While the results of our experiments are thus supportive of our simple intuitive notion of reciprocity, they are, however, hardly in line with qualitative predictions based on the Dufwenberg-Kirchsteiger model. For example, punishment is rarely at the maximum permissible level. It is reasonably frequently at the maximum after Player 1 has taken 9 (5 out of 17 cases), but only two subjects, 79 and 87, punish at the maximal permissible level after Player 1 has taken 3 or 6. Moreover, the amount sent is never at the maximum allowed level. Indeed, Players 2 never send as much that they are worse off than Player 1, showing that while inequality aversion may be a poor model to explain behavior in our experiment, equality matters in the sense that altruism rarely extends to the point of self-sacrifice to benefit the rich (the only exception is Subject 85, who inverses the inequality but states to have miscalculated). Thus, the rather implausible predictions based on the linearity in the various utility components in Dufwenberg and Kirchsteiger are clearly rejected.
Furthermore, the cut-off between Player 1’s actions that trigger positive returns and those that trigger punishment is for most second movers the action of taking nothing, which is not inconsistent with the Dufwenberg-Kirchsteiger model, but better captured by the Cox-Friedman-Sadiraj because changing the status quo in favor of Player 2 generally attracts rewards and changing the status quo harming Player 2 generally attracts punishments: for 13 among the 16 subjects (17 if the confused subject is included) who both punish and reward, Player 1 taking no action marks a turning point. We also note that the punishment by Players 2 in Treatment 2 that we do observe contradicts the qualitative prediction of the Falk-Fischbacher model that punishment should not occur, whereas the fact that punishment is not stronger in Treatment 2 than in Treatment 1 contradicts another of the qualitative predictions of the Dufwenberg-Kirchsteiger model.
  • Result 5: The qualitative predictions derived for the Dufwenberg-Kirchsteiger and Falk-Fischbacher models are not supported.

4.5. Behavior of Player 1

Concerning the behavior of Player 1, if inequality aversion drives subjects’ behavior, we would expect them to take more in Treatment 2 where taking will reduce inequality if it is not punished. (The prediction will thus ultimately depend on the beliefs of subjects in the role of Player 1, which we did not elicit.) While there is a small difference in the predicted direction because a higher share of Players 1 take the maximum permitted 9 EMU (12 in Treatment 2 vs. eight in Treatment 1), the overall difference in Player 1 behavior is quantitatively very small (the average transfer from Player 1 to Player 2 is 3 in Treatment 1 and 3 . 63 in Treatment 2) and not significant according to a Mann-Whitney test ( p > 0 . 5 ). More specifically, in Treatment 2, 15 Players 1 take money from Player 2, seven Players 1 send 3 or 6 EMU and two neither take nor send. In Treatment 1, 13 Players 1 take money from Player 2, again seven Players 1 send money (only one the maximum of 9 EMU) and three neither take nor send. We note that while taking more is in line with inequality aversion, it is also in line with selfishness if Players 1 correctly anticipate that Players 2 are more lenient in Treatment 2. Moreover, given actual Player 2 behavior, taking 9 is maximizing expected payoffs for Player 1 in both treatments. Finally, the fact that an equal number of first movers send money in both treatments does not support the qualitative prediction from the Dufwenberg-Kirchsteiger model that kind equilibria should be less likely in Treatment 2.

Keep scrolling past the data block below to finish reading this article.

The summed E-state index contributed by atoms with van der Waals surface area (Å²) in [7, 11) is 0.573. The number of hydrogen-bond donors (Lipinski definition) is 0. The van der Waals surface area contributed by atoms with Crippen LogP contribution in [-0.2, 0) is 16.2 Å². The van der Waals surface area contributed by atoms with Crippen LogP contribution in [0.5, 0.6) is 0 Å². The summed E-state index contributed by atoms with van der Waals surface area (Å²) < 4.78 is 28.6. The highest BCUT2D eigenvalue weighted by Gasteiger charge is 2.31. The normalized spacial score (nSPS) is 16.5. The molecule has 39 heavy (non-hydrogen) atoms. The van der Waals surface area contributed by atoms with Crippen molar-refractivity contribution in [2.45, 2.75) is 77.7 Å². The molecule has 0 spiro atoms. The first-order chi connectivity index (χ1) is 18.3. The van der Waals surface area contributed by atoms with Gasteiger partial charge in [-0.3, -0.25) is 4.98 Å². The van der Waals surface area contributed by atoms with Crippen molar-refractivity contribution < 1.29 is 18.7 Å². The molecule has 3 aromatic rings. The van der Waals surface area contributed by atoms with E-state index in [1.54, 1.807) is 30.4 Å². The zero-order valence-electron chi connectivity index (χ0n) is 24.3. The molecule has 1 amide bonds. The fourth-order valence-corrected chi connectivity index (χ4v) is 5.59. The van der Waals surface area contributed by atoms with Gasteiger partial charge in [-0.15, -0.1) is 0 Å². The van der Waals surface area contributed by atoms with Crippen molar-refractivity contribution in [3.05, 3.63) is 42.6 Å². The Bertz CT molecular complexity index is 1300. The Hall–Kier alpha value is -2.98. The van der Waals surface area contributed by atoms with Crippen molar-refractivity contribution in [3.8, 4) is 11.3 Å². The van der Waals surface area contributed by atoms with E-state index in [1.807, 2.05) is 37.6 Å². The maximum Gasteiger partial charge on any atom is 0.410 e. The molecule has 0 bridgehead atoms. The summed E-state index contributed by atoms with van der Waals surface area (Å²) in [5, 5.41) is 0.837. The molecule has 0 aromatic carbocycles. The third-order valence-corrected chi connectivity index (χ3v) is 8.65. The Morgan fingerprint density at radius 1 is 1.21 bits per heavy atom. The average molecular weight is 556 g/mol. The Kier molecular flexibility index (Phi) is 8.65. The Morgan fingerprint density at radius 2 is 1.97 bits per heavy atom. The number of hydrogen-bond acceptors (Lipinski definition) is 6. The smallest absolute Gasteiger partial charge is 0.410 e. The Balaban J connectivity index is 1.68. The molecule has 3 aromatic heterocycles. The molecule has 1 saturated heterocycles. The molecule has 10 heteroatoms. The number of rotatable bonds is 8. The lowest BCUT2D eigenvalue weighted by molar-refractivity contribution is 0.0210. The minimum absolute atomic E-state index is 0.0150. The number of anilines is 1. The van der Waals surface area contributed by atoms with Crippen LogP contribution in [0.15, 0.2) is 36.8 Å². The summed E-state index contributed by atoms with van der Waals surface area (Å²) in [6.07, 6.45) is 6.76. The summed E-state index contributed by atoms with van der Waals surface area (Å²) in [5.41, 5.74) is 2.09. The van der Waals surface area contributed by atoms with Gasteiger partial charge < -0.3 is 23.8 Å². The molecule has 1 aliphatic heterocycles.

• Result 6: Player 1 behavior differs very little across treatments, in contrast to the predictions of inequality aversion.

5. Discussion and Concluding Remarks

The experiment we report on deviates from the typical experimental design choices where reciprocity, when it matters, coincides with inequality aversion. Our systematic variation shows that, as in previous experiments, inequality aversion does quite well when it is in line with reciprocity, but it has little explanatory power when it contradicts reciprocity. When comparing the two treatments after the same action of Player 1, reciprocal Players 2 only consider the effect of Player 1’s action on their payoff but not the resulting payoff distribution. Therefore reciprocal Players 2 should react in the same manner in both treatments while inequality averse Players 2 should react differently. The results for the Players 2 in this case differ slightly, but insignificantly. In contrast, in situations where different actions of Player 1 lead to comparable levels of inequality, reciprocity implies different actions of Player 2 but not inequality aversion. For this case the difference in the data is highly significant. This suggest that the behavior of Players 2 in our experiment is more strongly guided by reciprocity than by equality concerns.